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Transmissions from a Lone Star: 2012: A Texas Meat Odyssey

© PhotoDaniel Kalder
Daniel Kalder - Sputnik International
Last week a caterpillar the size of a kid’s finger bit me. There I was, driving along a country lane when I felt something hairy brush up against my forearm. The next thing I knew my skin was aflame. Looking down I saw this fat, writhing, spiny thing, doing a multi-legged dance of victory.

Last week a caterpillar the size of a kid’s finger bit me. There I was, driving along a country lane when I felt something hairy brush up against my forearm. The next thing I knew my skin was aflame. Looking down I saw this fat, writhing, spiny thing, doing a multi-legged dance of victory.

I stopped the car, jumped out, threw my assailant to the tarmac and ground it into a greasy smear. Then I spent the next hour waiting for my hand to turn black and start to stink. What if it was an ultra-poisonous mega-caterpillar? It wasn’t. Even so, I took it as a valuable reminder - you live in Texas, the rules are different here. Don’t get complacent.

Here’s something else that’s not unusual for Texas: a tree landing on top of my cow. Now a tree might land on a cow back home in Scotland, the winds are strong there. And I can easily see it happening in Russia. But there’s no way I would have purchased a fully grown cow from a farmer in either country in order to eat it over a period of months. I would only do that in Texas.

My cow’s untimely death was a problem because you can’t eat meat that’s been lying in the sun, dead, picked at by turkey vultures. Meanwhile I was already running low on meat from my previous cow. So I was glad when I heard from my cow supplier that he had a new heifer, and he had sent her to the slaughterhouse to be executed on my behalf. And so with my co-cow buyer (you didn’t think I was going to eat all that beef myself did you?) I jumped in a truck and headed for Dime Box, Texas (pop. 300-ish) where the cow was destined to be processed into a wondrous variety of cuts.

I rose around 6:30am, because Dime Box is almost two hours from where I live. The reason I was driving out there is because it’s one of the few places in Central Texas where you can still find a small, locally-owned abattoir willing to carve up carcasses for private purchase.  I didn’t mind the early rise though, because it’s a pleasant drive into “Deep Texas”, a world that moves according to its own rules and rhythms.

First, I passed through Taylor (pop. 15,000), which is a thriving hub of thrift stores, poverty and existential abandonment. The railroad passed through town once; it still does, but it brings no money. From there I headed to Thrall (pop. 800-ish) which has an excellent women’s power lifting team.

Thorndale (pop. 1300-ish) has huge, tin pyramids located on the central street. I like to think they house the mummified remains of the town’s founding Pharaohs, but I suspect they contain grain.

The deeper you drive the higher the density of churches situated in each settlement, until you hit Lexington (pop. 2000-ish) which seems to have several on every street- Lutheran, Baptist, Catholic and possibly something Bohemian for the many Czechs who live in the area. Lexington is also home to Snow’s which produces the best Texas barbecue in the world (according to The New Yorker, but what would they know?). It’s only open on Saturday, from 8am until the meat runs out.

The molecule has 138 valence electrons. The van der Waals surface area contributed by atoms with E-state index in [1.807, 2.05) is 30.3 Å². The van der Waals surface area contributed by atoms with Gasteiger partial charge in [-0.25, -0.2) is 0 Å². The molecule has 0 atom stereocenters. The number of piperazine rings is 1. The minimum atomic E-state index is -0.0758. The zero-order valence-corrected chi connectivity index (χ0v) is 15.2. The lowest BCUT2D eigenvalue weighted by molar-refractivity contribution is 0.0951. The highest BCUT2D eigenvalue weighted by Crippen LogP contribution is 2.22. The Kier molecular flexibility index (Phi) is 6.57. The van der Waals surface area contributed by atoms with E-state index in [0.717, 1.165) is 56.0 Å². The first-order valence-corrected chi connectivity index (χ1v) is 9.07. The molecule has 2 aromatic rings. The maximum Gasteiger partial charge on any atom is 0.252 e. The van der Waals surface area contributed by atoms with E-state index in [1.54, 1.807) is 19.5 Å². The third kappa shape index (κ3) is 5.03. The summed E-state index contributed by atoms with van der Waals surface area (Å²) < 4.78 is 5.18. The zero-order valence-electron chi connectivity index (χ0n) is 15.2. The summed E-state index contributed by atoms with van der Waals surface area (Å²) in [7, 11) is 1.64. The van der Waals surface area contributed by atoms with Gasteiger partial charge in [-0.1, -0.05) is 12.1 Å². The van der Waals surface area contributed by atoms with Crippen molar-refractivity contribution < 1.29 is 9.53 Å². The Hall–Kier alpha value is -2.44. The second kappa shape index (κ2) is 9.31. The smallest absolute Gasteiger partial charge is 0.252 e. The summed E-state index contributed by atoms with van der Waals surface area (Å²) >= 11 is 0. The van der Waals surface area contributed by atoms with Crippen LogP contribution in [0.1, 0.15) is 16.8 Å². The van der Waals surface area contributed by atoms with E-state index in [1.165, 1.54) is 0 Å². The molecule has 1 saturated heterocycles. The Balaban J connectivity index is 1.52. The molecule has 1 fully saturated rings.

Speaking of meat, back to my quest: it’s easy to get confused en route to Dime Box, because there are actually two Dime Boxes: Old Dime Box and plain “Dime Box”, which presumably isn’t so old. You hit Old Dime Box first, which is pretty much a cluster of houses, a gas station, a (closed) café or two and some churches. Dime Box isn’t all that different, but it has the meat market.

So we turned into the abattoir, parked at the side and went in to pay for the cow. An assistant wheeled a tall stack of cuts out of the freezer. The atmosphere was festive. An old timer in a cowboy hat pointed at the many coolers we had in the back of the truck:

“Hey boys! You buying a whole steer or something?”

“Nah, we’re just being careful,” I replied. “It’s a long way back and we don’t want the meat to rot in the heat.”

“Damn straight!” he replied, and went in to pay for his meat. But as I was tossing a nice piece of rump steak into a cooler I noticed that it was somewhat squishy. The butcher had only killed the cow on Thursday and the dissected carcass hadn’t had time to freeze all the way through. By the time I got home, the cow would have spoiled. With some grief, I returned the meat to the trolley.

The butchers were apologetic, but I didn’t really care. I was out the cost of gas, but I had enjoyed my Texas Meat Odyssey. Let the cow rest in subzero purgatory a little longer, I’ll come back for her. Maybe next time I’ll have time to stop off in Lexington, and try me some of that world class barbecue- if the meat hasn’t run out first, of course.

The views expressed in this article are the author’s and may not necessarily represent those of RIA Novosti.

What does the world look like to a man stranded deep in the heart of Texas? Each week, Austin- based author Daniel Kalder writes about America, Russia and beyond from his position as an outsider inside the woefully - and willfully - misunderstood state he calls “the third cultural and economic center of the USA.”

Daniel Kalder is a Scotsman who lived in Russia for a decade before moving to Texas in 2006. He is the author of two books, Lost Cosmonaut (2006) and Strange Telescopes (2008), and writes for numerous publications including The Guardian, The Observer, The Times of London and The Spectator.


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